The Exchanged Life

When our preaching wanders into the realm of motivational speaking, we play right into Satan’s hand by delivering a less than complete gospel message.  When our teaching takes the form of self-help pop psychology delivering ten steps to a better life, we have stripped the power from the gospel.  But when we let the Bible speak for itself, the message of Christ is a message of an exchanged life.  It is not a message of life improvement; it is a message of life transformation.

For the unbeliever, it is the exchange of my sin for Christ’s righteousness.  This is the basis of my justification, my being reconciled to God.  “God made Him [Christ] who knew no sin to be sin on our behalf, that we might become the righteousness of God in Him” (II Cor 5:21).  When Christ died in our place, as our substitute, the penalty of sin was removed, and our “certificate of debt was cancelled being nailed to a cross” (Col 2:14).  “For while we were still helpless, at the right time Christ died for the ungodly” (Rom 5:6).  Christ died on our behalf.

Satan would prefer to keep this message quiet and have us teach a message of life improvement because without a recognition of our sin and it’s penalty; without an understanding of Christ’s substitutionary death in our place; and without placing our faith in Christ for salvation, we will never “receive Christ”.  We will never become part of God’s family, a citizen of God’s kingdom.  Satan would like to keep us in the dark regarding our need for salvation and Christ’s finished work on the cross to satisfy the need.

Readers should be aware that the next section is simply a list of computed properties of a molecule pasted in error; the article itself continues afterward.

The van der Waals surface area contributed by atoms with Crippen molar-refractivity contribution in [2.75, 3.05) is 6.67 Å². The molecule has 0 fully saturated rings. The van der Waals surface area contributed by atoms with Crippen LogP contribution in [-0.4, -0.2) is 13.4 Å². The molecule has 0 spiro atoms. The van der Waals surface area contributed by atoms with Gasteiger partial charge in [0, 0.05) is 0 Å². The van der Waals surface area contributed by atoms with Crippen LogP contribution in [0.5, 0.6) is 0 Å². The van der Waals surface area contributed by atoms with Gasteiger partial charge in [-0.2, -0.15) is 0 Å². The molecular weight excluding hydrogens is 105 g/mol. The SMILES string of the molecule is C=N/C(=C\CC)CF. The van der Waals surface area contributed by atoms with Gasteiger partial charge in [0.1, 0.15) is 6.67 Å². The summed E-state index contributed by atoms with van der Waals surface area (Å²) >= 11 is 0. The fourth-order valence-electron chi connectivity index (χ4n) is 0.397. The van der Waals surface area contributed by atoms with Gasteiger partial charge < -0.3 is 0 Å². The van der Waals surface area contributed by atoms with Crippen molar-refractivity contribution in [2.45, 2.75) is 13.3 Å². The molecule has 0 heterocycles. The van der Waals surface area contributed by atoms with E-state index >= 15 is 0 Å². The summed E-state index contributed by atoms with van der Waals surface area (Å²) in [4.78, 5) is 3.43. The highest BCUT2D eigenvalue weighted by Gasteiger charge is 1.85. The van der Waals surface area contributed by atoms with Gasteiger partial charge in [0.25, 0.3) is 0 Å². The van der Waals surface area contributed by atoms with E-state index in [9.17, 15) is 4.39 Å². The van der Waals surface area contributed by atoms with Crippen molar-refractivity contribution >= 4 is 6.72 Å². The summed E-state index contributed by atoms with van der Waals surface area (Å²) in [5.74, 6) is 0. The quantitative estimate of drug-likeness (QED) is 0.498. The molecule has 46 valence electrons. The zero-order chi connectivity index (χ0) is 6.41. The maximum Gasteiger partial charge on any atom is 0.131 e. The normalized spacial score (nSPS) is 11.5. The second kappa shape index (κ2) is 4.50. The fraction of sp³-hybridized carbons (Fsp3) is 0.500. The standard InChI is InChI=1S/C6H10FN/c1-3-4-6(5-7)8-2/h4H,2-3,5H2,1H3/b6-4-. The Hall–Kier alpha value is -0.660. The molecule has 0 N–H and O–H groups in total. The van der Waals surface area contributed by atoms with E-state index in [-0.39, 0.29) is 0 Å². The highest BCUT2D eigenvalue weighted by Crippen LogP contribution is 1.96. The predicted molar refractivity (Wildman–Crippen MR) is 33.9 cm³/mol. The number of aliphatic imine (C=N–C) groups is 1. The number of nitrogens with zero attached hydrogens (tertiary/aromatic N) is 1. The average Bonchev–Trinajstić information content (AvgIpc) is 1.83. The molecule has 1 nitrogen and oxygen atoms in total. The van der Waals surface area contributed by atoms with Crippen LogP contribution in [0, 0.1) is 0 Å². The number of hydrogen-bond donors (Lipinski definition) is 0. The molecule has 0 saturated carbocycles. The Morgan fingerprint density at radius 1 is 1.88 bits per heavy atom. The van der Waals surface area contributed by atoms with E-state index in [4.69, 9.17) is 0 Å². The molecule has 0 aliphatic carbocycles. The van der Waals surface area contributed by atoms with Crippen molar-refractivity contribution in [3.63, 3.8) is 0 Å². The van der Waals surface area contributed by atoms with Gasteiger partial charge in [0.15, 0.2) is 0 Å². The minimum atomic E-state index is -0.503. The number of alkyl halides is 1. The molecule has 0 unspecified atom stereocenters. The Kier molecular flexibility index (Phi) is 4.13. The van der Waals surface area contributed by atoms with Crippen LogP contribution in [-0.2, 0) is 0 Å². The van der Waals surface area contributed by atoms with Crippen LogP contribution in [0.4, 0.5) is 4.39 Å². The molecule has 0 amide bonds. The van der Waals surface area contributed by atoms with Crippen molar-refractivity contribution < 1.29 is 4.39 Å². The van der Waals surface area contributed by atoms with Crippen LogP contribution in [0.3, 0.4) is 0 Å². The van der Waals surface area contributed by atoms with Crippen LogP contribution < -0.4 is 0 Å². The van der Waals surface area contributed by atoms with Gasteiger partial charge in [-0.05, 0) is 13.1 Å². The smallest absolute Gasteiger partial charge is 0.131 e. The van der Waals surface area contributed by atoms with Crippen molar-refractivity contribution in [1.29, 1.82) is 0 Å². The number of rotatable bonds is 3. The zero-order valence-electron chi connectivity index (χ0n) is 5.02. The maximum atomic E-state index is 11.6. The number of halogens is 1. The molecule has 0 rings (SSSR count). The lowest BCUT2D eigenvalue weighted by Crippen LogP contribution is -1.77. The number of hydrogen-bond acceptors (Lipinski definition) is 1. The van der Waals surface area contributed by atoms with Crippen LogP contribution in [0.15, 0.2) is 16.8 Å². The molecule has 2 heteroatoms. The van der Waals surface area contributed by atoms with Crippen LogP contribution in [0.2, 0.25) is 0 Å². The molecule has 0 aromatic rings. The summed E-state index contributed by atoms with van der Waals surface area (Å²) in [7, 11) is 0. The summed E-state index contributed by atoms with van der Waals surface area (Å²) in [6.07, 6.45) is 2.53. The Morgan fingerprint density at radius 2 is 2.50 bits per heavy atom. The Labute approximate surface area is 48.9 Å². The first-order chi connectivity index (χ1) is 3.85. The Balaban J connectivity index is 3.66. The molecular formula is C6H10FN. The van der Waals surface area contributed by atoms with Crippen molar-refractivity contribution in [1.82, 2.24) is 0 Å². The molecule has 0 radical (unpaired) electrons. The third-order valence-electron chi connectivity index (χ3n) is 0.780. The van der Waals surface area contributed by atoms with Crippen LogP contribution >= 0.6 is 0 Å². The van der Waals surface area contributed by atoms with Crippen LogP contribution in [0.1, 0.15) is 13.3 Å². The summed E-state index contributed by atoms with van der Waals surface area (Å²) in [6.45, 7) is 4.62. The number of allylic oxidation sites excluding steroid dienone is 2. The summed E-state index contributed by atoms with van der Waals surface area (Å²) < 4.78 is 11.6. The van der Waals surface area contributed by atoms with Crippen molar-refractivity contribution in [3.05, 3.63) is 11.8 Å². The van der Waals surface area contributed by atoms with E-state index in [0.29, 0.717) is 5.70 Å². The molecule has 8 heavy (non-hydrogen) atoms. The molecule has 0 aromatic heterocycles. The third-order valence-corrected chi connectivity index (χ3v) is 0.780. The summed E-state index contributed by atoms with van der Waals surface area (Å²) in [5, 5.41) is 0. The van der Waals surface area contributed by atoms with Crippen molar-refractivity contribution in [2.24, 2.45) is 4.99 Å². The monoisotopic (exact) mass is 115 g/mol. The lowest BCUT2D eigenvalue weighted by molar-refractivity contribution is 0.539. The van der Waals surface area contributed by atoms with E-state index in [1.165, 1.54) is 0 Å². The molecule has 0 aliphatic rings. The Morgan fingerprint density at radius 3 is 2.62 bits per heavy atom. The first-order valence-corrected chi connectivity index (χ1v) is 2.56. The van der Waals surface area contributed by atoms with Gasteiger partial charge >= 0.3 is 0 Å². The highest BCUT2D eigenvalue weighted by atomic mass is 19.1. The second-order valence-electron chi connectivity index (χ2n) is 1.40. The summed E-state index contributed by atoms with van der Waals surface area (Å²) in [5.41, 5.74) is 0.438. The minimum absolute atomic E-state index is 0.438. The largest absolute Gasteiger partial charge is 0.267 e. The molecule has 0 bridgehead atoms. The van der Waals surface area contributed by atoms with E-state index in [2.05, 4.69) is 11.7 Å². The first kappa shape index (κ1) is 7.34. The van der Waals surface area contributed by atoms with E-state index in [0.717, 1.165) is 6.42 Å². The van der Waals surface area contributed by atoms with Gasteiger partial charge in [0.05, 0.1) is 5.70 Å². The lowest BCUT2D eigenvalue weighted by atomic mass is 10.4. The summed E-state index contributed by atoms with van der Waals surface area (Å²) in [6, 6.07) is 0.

But what happens after our initial salvation, our justification, our reconciliation with God?  All true ministers of the gospel agree with the concept of the exchanged life – Christ’s righteousness exchanged for our sin – regarding our justification.  But it is uncanny to me how many times we stop here and, leaving the exchanged life concept behind, we address living the Christian life as a ten step process of self-improvement.

Again this plays right into Satan’s hand.  He knows we cannot live an effective and growing Christian life in our own power and is happy for us to try.  What we need to preach and understand is that our ongoing sanctification, growth, and maturity is, just like our justification, totally dependent on the exchanged life.

The great exchange – Christ’s life for mine, His moral purity for my moral depravity, His supernatural man for my natural man, His new nature for my old nature, His new heart for my heart of wickedness, His humility for my selfish ambition, His Holy Spirit for my ambivalence – is the complete foundation for living the Christian life.  But too often, like the Galatians of old, we accept the concept of the exchanged life for our justification, but ignore its ramifications for our sanctification.  “You foolish Galatians, who has bewitched you, before whose eyes Jesus was publicly portrayed as crucified?  This is the only thing I want to find out from you:  did you receive the Spirit by works of the Law, or by hearing with faith?  Are you so foolish?  Having begun by the Spirit, are you now being perfected by the flesh?” (Gal 3:1-3).

Rather than being perfected by the flesh, the New Testament teaches we are perfected by the Spirit of Christ who lives inside, who dwells in our new heart.  Look at this recurrent theme.   “Since Christ is in you (Rom 8:10)…Your life is hidden with Christ (Col 3:3)…Christ in you, the hope of glory (Col 1:27)…Christ who is your life (Col 3:4)…It is no longer I who live, but Christ lives in me” (Gal 2:20).  And finally, “For if while we were enemies, we were reconciled to God through the death of His Son, much more, having been reconciled, we shall be saved by His life” (Rom 5:10).